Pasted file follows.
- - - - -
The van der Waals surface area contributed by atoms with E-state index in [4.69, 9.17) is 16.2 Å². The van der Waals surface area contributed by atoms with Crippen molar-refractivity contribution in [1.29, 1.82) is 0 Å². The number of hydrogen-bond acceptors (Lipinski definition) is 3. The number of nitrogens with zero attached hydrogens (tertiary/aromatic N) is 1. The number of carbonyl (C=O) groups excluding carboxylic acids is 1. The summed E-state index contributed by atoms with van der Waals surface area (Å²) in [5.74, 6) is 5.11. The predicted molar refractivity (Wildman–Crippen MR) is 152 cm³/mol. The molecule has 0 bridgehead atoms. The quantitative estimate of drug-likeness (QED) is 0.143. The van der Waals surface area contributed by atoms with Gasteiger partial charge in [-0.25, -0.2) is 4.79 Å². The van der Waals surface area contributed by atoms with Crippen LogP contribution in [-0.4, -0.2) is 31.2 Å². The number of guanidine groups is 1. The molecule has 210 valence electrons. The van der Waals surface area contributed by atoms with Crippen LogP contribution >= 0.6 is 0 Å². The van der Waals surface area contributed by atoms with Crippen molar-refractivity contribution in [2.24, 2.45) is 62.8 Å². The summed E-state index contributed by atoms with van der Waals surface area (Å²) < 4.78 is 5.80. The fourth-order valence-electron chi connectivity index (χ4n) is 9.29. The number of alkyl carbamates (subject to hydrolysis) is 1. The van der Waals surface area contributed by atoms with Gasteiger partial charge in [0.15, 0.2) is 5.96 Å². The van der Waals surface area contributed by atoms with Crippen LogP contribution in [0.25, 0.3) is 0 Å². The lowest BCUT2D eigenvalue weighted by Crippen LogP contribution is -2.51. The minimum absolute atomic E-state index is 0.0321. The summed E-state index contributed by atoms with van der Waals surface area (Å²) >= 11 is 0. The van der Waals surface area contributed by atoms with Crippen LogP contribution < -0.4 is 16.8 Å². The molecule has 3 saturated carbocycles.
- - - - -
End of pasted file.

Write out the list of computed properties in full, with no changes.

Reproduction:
The van der Waals surface area contributed by atoms with E-state index in [4.69, 9.17) is 16.2 Å². The van der Waals surface area contributed by atoms with Crippen molar-refractivity contribution in [1.29, 1.82) is 0 Å². The number of hydrogen-bond acceptors (Lipinski definition) is 3. The number of nitrogens with zero attached hydrogens (tertiary/aromatic N) is 1. The number of carbonyl (C=O) groups excluding carboxylic acids is 1. The summed E-state index contributed by atoms with van der Waals surface area (Å²) in [5.74, 6) is 5.11. The predicted molar refractivity (Wildman–Crippen MR) is 152 cm³/mol. The molecule has 0 bridgehead atoms. The quantitative estimate of drug-likeness (QED) is 0.143. The van der Waals surface area contributed by atoms with Gasteiger partial charge in [-0.25, -0.2) is 4.79 Å². The van der Waals surface area contributed by atoms with Crippen LogP contribution in [-0.4, -0.2) is 31.2 Å². The number of guanidine groups is 1. The molecule has 210 valence electrons. The van der Waals surface area contributed by atoms with Crippen LogP contribution >= 0.6 is 0 Å². The van der Waals surface area contributed by atoms with Crippen molar-refractivity contribution in [2.24, 2.45) is 62.8 Å². The summed E-state index contributed by atoms with van der Waals surface area (Å²) < 4.78 is 5.80. The fourth-order valence-electron chi connectivity index (χ4n) is 9.29. The number of alkyl carbamates (subject to hydrolysis) is 1. The van der Waals surface area contributed by atoms with Gasteiger partial charge in [0.15, 0.2) is 5.96 Å². The van der Waals surface area contributed by atoms with Crippen LogP contribution in [0.25, 0.3) is 0 Å². The lowest BCUT2D eigenvalue weighted by Crippen LogP contribution is -2.51. The minimum absolute atomic E-state index is 0.0321. The summed E-state index contributed by atoms with van der Waals surface area (Å²) >= 11 is 0. The van der Waals surface area contributed by atoms with Crippen LogP contribution < -0.4 is 16.8 Å². The molecule has 3 saturated carbocycles.